Tuition Assistance Program (TAP) grants []: Eligible students attending an NYS college full time may receive from $500 to $5,665. To apply, file the FAFSA and link to the TAP application from the FAFSA confirmation page.

Enhanced Tuition Awards []: Provides eligible New York State students who attend participating private, not-for-profit colleges up to $3,000 per year from New York State and a comparable amount from the college. Applications open during a limited time each year. Other requirements apply. Go to for more information.

Arthur O. Eve Higher Education Opportunity Program (HEOP) []: Provides academic support and financial assistance to students at participating colleges who might not meet all the traditional college admissions criteria but who show promise of succeeding in college.

Collegiate Science and Technology Entry Program (CSTEP) []: Provides academic enrichment and research experience in STEM content areas (science, technology, engineering, math, health-related careers, and the licensed professions) to eligible students who attend participating colleges.

Part-Time TAP []: Awards for eligible undergraduate students attending college part time.

ADA Part-Time TAP []: Students with a documentable disability may be eligible for ADA Part-Time Tuition Assistance Program (TAP), which allows students additional time to complete their college program while receiving TAP.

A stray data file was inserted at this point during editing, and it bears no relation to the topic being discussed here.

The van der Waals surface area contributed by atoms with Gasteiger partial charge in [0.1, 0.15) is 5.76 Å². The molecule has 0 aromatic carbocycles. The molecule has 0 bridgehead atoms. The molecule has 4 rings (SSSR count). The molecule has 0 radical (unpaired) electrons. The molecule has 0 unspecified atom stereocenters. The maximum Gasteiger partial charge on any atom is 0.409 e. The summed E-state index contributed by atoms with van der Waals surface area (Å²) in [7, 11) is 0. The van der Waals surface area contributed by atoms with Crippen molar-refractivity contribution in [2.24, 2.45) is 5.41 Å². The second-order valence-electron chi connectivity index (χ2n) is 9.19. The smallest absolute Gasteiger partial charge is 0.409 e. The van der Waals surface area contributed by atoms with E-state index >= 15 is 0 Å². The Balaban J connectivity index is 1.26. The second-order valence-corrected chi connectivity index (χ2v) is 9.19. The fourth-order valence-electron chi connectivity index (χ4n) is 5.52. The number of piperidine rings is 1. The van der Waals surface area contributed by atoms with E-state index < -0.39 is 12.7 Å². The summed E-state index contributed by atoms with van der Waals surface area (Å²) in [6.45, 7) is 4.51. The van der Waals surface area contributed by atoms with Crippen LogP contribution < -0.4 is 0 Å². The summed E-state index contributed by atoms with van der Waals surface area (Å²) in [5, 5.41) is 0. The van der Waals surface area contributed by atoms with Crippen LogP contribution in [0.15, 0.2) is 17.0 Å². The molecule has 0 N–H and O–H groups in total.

Aid for Part-Time Study (APTS) []: May award up to $2,000 for eligible part-time students at participating institutions.

Sen. José Peralta NYS DREAM Act []: Undocumented students (including students with DACA status), students who hold certain types of visas, and others may be eligible for New York State administered grants and scholarships. For more information and eligibility details, go to


Named New York Scholarships

Flight 3407 Memorial Scholarship []

Flight 587 Memorial Scholarship []

Memorial Scholarship for Families of Deceased Firefighters, Volunteer Firefighters, Police Officers, Peace Officers, and Emergency Medical Service Workers []

Military Enhanced Recognition Incentive and Tribute (MERIT) Scholarship, also known as Military Service Recognition Scholarship (MSRS) []

NYS Aid to Native Americans []

NYS Child Welfare Worker Incentive Scholarship Program []

NYS Senator Patricia K. McGee Nursing Faculty Scholarship []

NYS Math and Science Teaching Incentive Scholarship []

NYS Recruitment Incentive and Retention Program (RIRP) []

NYS Regents Award for Children of Deceased and Disabled Veterans []

NYS Scholarship for Academic Excellence []